The Meningitis Vaccine Project (MVP) was an extraordinarily successful partnership between PATH and the WHO to develop, license, introduce and distribute conjugate meningococcal vaccines [1719]. The project set a goal of a vaccine that would cost US $0.40 so that it could be affordable. After finding no European or U.S. manufacturers willing to make such a price commitment, MVP established a collaboration with the Serum Institute of India (SII), an LMIC vaccine producer in Pune, India. A safe and effective non-proprietary vaccine, i.e. no patents, with the desired price, was developed by SII and led to the almost total control of meningitis A in the meningitis belt of Africa. The success of this program was due in large part to its close association with WHO, which ensured that at every step of the way, the vaccine development and eventual manufacture met regulatory requirements including obtaining WHO Prequalification (PQ) [17]. Another key to the success of this program was a visionary ten-year funding commitment by the Bill & Melinda Gates Foundation, and the PATH leadership, including F. Marc LaForce. The MVP was a very successful initiative for a known infectious agent. From the completion of clinical trials of this vaccine to its availability for use in the Africa Meningitis Belt only a few years passed even though India did not have a SRA. This was largely because the regulatory barriers were addressed fully during the course of vaccine development.

It is impossible to know enough about a future pandemic infectious agent to launch a specifically targeted program similar to MVP or the Hepatitis B Task Force, but that was the original intent when CEPI was formed and launched various initiatives [20].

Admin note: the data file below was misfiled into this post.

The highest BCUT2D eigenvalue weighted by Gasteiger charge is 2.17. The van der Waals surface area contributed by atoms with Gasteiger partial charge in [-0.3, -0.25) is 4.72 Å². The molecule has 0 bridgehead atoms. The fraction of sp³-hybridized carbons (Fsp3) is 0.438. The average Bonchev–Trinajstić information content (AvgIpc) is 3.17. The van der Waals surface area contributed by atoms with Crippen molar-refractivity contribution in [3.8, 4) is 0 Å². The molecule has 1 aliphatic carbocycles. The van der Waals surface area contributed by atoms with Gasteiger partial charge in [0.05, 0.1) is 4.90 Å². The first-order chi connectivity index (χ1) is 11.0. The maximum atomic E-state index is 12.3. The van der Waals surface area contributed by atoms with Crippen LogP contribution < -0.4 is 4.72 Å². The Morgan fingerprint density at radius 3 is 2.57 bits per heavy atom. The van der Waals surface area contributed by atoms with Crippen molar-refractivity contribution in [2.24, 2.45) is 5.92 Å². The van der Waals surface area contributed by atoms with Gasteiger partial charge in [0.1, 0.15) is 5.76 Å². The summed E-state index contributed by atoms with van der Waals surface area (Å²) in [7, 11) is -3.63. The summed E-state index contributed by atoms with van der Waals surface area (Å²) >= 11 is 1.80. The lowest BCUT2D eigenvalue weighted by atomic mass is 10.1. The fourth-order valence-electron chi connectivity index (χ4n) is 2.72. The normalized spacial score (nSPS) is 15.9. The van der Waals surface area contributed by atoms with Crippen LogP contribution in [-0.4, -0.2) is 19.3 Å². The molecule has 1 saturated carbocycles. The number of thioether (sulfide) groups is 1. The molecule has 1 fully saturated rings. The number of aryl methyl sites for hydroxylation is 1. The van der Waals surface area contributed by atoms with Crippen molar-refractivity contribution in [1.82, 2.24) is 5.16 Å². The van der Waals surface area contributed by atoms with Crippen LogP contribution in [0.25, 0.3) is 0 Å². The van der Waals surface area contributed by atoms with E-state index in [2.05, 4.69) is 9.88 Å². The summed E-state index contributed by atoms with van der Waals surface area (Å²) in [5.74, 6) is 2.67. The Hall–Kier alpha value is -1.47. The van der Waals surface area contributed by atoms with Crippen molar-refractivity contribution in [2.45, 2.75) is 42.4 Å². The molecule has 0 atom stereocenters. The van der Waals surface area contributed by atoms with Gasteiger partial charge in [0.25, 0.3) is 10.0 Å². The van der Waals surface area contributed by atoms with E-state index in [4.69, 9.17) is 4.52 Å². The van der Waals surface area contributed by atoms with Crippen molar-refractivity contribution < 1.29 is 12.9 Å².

A valuable COVID-19 vaccine development model–technological transfer from a hybrid academia- and hospital-based vaccine R&D center to an LMIC vaccine developer

Texas Children’s Hospital Center for Vaccine Development (Texas Children’s CVD) at Baylor College of Medicine successfully developed a COVID-19 vaccine technology that is now produced by two LMIC manufacturers [21].

This is the one of the most widely distributed COVID-19 vaccine technology developed, produced, and sold at low cost using a framework that specifically addressed, first and foremost, the public health needs in LMICs. We believe this program is an excellent illustration of the type of initiative recommended by Torreele [10].

This COVID-19 vaccine development framework was carried out by Texas Children’s CVD with Biological E in Hyderabad, India and, in parallel, with PT BioFarma in Bandung, Indonesia. These vaccine producers took the seed stocks for the production of the vaccine candidate (the SARS CoV-2 receptor binding domain (RBD)), which was engineered and developed in Texas and scaled up the manufacturing process for its commercial production while at the same time shepherding the vaccine evaluation through rigorous pre-clinical and clinical development stages and summarized in Hotez, 2023 [21].